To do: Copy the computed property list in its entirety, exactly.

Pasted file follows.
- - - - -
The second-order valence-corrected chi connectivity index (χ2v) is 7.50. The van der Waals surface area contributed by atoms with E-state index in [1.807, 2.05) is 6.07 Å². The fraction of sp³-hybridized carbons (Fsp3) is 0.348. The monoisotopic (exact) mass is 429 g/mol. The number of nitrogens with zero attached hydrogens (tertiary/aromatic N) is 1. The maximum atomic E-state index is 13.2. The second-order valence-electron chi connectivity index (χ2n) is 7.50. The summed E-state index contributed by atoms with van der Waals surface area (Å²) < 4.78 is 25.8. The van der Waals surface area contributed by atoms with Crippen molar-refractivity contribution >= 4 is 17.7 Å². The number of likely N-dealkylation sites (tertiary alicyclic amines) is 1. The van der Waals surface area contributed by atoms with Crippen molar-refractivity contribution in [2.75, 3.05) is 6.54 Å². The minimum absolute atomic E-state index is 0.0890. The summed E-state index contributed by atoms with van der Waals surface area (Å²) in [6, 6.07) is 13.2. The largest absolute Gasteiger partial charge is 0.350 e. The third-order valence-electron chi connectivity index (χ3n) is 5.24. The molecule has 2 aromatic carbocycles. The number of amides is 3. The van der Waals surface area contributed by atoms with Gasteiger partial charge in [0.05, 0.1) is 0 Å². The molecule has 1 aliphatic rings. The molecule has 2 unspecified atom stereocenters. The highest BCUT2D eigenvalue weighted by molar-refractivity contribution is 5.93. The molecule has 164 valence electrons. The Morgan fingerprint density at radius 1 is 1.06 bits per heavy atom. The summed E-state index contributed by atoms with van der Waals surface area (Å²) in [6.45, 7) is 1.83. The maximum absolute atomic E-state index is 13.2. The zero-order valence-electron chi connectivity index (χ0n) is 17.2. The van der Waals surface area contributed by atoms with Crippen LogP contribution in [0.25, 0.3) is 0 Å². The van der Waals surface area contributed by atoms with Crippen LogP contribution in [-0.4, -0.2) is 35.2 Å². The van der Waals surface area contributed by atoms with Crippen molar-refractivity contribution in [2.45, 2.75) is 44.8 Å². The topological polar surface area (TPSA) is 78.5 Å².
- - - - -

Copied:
The second-order valence-corrected chi connectivity index (χ2v) is 7.50. The van der Waals surface area contributed by atoms with E-state index in [1.807, 2.05) is 6.07 Å². The fraction of sp³-hybridized carbons (Fsp3) is 0.348. The monoisotopic (exact) mass is 429 g/mol. The number of nitrogens with zero attached hydrogens (tertiary/aromatic N) is 1. The maximum atomic E-state index is 13.2. The second-order valence-electron chi connectivity index (χ2n) is 7.50. The summed E-state index contributed by atoms with van der Waals surface area (Å²) < 4.78 is 25.8. The van der Waals surface area contributed by atoms with Crippen molar-refractivity contribution >= 4 is 17.7 Å². The number of likely N-dealkylation sites (tertiary alicyclic amines) is 1. The van der Waals surface area contributed by atoms with Crippen molar-refractivity contribution in [2.75, 3.05) is 6.54 Å². The minimum absolute atomic E-state index is 0.0890. The summed E-state index contributed by atoms with van der Waals surface area (Å²) in [6, 6.07) is 13.2. The largest absolute Gasteiger partial charge is 0.350 e. The third-order valence-electron chi connectivity index (χ3n) is 5.24. The molecule has 2 aromatic carbocycles. The number of amides is 3. The van der Waals surface area contributed by atoms with Gasteiger partial charge in [0.05, 0.1) is 0 Å². The molecule has 1 aliphatic rings. The molecule has 2 unspecified atom stereocenters. The highest BCUT2D eigenvalue weighted by molar-refractivity contribution is 5.93. The molecule has 164 valence electrons. The Morgan fingerprint density at radius 1 is 1.06 bits per heavy atom. The summed E-state index contributed by atoms with van der Waals surface area (Å²) in [6.45, 7) is 1.83. The maximum absolute atomic E-state index is 13.2. The zero-order valence-electron chi connectivity index (χ0n) is 17.2. The van der Waals surface area contributed by atoms with Crippen LogP contribution in [0.25, 0.3) is 0 Å². The van der Waals surface area contributed by atoms with Crippen LogP contribution in [-0.4, -0.2) is 35.2 Å². The van der Waals surface area contributed by atoms with Crippen molar-refractivity contribution in [2.45, 2.75) is 44.8 Å². The topological polar surface area (TPSA) is 78.5 Å².